Is the CFPB facing still another challenge?

Shortly after the Supreme Court upheld the CFPB’s constitutionality in the CFSA case, Harvard Emeritus Professor Hal Scott published an op-ed in WSJ, The CFPB’s Pyrrhic Supreme Court Victory (behind paywall) claiming that the CFPB has still another problem to deal with. Professor Scott’s essay, along with another piece posted on a Federalist Society website titled The Fed Has No Earnings to Send to the CFPB, prompted Alan Kaplinsky both to write about the issue at Ballard Spahr’s Consumer Finance Monitor blog and to devote last week’s episode of the Consumer Finance Monitor podcast to the matter.

Basically, the argument goes like this: The Dodd-Frank Act says that the CFPB is to be funded out of the Fed’s “earnings.” But the Fed has been losing money since September 2022 and is not projected to make money again until 2027. Therefore, the argument goes, the Fed doesn’t have any earnings to send the CFPB, and without money, the CFPB can’t operate, and in fact has been funded in violation of the Dodd-Frank Act for some time.

The argument assumes that “earnings” means something like profits. I think it is fair to say that when we speak about individuals, we use the word differently, For example, when we talk about a person’s earnings from their job, we are referring to their wages, rather than, say, the amount they have left over after paying for the food they need to eat so as to be able to work, the clothing they need to wear so as to go to work, and so on. I don’t know how Congress or government accountants define earnings. Mr. Kaplinsky said during the podcast that he had asked an associate to check quickly how the Dodd-Frank Act uses the word earnings and that the statute uses it in different ways.

Even assuming that “earnings’ means profits as opposed to income, I think the argument also has another problem. The Dodd-Frank Act doesn’t provide that the earnings have to be from the year that the money is paid to the Bureau. Here’s the relevant language (italics added):

§5497. Funding; penalties and fines

(a) Transfer of funds from Board Of Governors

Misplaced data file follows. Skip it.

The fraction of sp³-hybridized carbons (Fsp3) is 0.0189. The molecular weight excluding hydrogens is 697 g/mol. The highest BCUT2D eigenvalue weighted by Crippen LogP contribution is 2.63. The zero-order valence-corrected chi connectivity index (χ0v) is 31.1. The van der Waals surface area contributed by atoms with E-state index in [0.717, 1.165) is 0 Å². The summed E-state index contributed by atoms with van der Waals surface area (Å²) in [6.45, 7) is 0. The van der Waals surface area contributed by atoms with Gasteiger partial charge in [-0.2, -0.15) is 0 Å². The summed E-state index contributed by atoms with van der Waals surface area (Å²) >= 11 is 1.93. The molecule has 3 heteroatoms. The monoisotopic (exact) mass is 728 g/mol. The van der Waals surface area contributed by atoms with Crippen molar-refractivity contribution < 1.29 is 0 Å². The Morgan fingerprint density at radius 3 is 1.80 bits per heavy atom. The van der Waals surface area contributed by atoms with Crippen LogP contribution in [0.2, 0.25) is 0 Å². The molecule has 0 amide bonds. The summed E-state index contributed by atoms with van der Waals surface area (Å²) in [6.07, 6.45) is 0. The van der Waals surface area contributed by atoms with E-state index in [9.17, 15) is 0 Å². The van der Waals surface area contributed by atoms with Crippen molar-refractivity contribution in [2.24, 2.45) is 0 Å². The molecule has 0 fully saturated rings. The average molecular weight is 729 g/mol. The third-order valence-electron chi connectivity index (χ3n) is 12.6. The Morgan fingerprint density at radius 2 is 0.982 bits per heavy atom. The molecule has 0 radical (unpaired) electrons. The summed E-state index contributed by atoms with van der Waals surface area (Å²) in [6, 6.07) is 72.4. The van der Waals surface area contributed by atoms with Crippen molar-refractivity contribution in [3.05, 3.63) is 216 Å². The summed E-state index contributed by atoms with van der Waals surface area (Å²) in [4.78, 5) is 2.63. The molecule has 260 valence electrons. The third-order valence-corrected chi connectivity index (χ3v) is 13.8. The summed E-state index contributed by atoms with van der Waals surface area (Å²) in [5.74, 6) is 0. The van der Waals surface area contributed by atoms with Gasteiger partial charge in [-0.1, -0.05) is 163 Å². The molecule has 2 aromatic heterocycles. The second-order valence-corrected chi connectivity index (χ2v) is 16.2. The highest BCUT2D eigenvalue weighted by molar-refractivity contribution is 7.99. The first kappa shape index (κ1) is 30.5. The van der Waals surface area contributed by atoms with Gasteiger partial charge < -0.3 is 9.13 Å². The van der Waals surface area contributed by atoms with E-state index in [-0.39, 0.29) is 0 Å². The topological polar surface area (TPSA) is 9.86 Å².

(1) In general

Each year (or quarter of such year), beginning on the designated transfer date, and each quarter thereafter, the Board of Governors shall transfer to the Bureau from the combined earnings of the Federal Reserve System, the amount determined by the Director to be reasonably necessary to carry out the authorities of the Bureau under Federal consumer financial law, taking into account such other sums made available to the Bureau from the preceding year (or quarter of such year).

(2) Funding cap

(A) In general

Notwithstanding paragraph (1), and in accordance with this paragraph, the amount that shall be transferred to the Bureau in each fiscal year shall not exceed a fixed percentage of the total operating expenses of the Federal Reserve System, as reported in the Annual Report, 2009, of the Board of Governors, equal to-

(i) 10 percent of such expenses in fiscal year 2011;

(ii) 11 percent of such expenses in fiscal year 2012; and

(iii) 12 percent of such expenses in fiscal year 2013, and in each year thereafter.

* * *

The statute says “each year (or quarter of such year)” the money shall be transferred to the Bureau. “Each year (or quarter of such year)” clearly refers to when the money has to be paid. But the statute doesn’t say the money has to come from that year’s earnings; only that it has to come from the Fed’s “combined earnings.” Why couldn’t it come from a previous year? Or even a future year, which I gather is the way the Fed is covering its other expenses? Notice the contrast with the spending cap language in subsection (2)(A), where the statute specifically refers to the Fed’s expenses in particular years. Congress obviously knew how to say that the money for the Bureau had to come from a particular year’s earnings but it chose not to. Congress could, for example, have said “the Board of Governors shall transfer to the Bureau from the combined earnings of the Federal Reserve System for that fiscal year” but it chose not to. The implication is that the earnings need not come from a particular year. I also wonder what to make of the phrase “combined earnings.”

Congress obviously wanted the CFPB to be funded up to a particular amount without going through the annual process of seeking votes from the appropriations committees, just as other financial institutions are funded outside that process. But in years when the Fed has no net earnings, the CFPB would in fact have to go through that annual process. Thus, Professor Scott’s argument would also frustrate Congress’s intent. It’s a very imaginative argument, and I enjoyed listening to the podcast and reading the items I link to above, but ultimately, I don’t think it works.

UPDATE: For others professors coming to the same conclusion I do, see Adam Levitin at Credit Slips and Vik Amar’s post here.

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